For Black History Month we are ‘Saluting our Sisters’ – but equality, diversity and inclusion must also be year-round goals

Simone James, Change Grow Live’s director of inclusion, explains how the organisation is marking Black History Month, and why equality, diversity and inclusion should form a golden thread throughout everything we do.

Photo by Ian Kiragu on Unsplash

As we step into October, we embrace an important annual event: Black History Month. It’s a time to honour the achievements of black individuals, recognise the challenges we still face in dismantling racism, and aspire towards a fair and equal society.

This year, the theme for Black History Month is ‘Saluting Our Sisters’, a tribute to the remarkable work of black women and their place in our collective history.

Throughout this month, we’ll be sharing stories and experiences on our national social media accounts, encouraging everyone to reflect on the inspiring black women who have made an impact.

These stories exemplify why it’s crucial to salute our sisters and celebrate black history. However, let’s acknowledge that championing equality, diversity, and inclusion (EDI) should not be confined to just one month of the year; it should be a constant and integral part of everything we do.

EDI – a golden thread throughout our work

At Change Grow Live, we work closely with some of the most marginalised and stigmatised individuals in society. The people we work with are disproportionately affected by health and social inequalities – so every prejudice or stigma we challenge breaks down a barrier that might otherwise deter someone from reaching out and seeking help.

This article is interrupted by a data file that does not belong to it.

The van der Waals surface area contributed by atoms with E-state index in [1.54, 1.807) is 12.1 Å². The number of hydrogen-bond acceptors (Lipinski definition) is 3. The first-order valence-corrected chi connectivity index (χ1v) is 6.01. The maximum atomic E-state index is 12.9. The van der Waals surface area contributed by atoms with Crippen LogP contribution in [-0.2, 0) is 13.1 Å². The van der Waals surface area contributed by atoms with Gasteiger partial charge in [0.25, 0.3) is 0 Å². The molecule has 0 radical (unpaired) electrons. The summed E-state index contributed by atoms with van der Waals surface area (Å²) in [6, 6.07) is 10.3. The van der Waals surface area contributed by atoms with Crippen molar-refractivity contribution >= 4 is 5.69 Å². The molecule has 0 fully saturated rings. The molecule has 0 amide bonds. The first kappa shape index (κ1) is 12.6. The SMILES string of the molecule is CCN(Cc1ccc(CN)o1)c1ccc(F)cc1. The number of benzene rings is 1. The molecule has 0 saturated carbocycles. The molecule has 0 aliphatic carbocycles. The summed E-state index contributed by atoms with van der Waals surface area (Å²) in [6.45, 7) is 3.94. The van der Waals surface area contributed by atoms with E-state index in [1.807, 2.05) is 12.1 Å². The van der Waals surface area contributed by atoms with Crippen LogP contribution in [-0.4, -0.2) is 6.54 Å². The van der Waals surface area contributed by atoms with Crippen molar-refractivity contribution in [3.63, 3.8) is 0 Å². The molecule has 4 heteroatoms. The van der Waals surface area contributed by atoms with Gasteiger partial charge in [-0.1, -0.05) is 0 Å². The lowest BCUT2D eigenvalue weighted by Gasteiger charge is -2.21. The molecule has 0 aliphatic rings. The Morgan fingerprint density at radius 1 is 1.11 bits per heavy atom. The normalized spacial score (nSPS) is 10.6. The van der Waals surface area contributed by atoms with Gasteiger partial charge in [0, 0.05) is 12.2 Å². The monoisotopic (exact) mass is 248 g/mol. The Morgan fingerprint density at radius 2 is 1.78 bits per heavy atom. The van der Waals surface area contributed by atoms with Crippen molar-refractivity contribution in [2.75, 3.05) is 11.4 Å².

As an organisation we can help to drive this change by making sure the principles of equality, diversity and inclusion run through everything we do. EDI shouldn’t stand alone; it should permeate every part of our work. It should be a golden thread that runs through all our actions, policies, and processes. Our vision is to be an EDI leader in our sector, fostering an inclusive environment where every individual’s voice is valued – and this vision can begin with making sure our own organisation is living up to its values.

Reporting on our Ethnicity Pay Gap

To help This year, we will be publishing our first ever Ethnicity Pay Gap Report. Reporting on our ethnicity pay data is not a statutory requirement – instead, we believe it’s an opportunity to understand where we can make improvements that live up to our values. It is one of the ways we can identify and investigate disparities in the average pay between white employees and black, Asian, mixed race and other ethnic minority groups in our workforce.

The report will be published later this year, and will come with an action plan to address any areas of improvement that are identified. At the same time, we are also working with an external agency to assess our sustainability as an organisation, including our approach to EDI and race quality.

The aim of projects such as these is to ensure that everyone at Change Grow Live already considers EDI in everything they do. By making these principles a golden thread through all of our work, we can ensure that we are welcoming, inclusive champions for the people we support.

Building a culture of inclusion

In line with our commitment to EDI, Black History Month holds a special place. However, it’s essential to go beyond just the month and celebrate black women throughout the year. Intersectionality comes into play here, reminding us that our celebrations and efforts should encompass and uplift all women, recognising the unique challenges they face.

Our staff, volunteers and the people who use our services can all play a part in helping us achieve these goals. Together, we can continue to promote an open and considerate culture where people feel able to express themselves freely, and to act against prejudice wherever they encounter it.

This blog was originally published by Change Grow Live. You can read the original post here.

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This content was created by Change Grow Live

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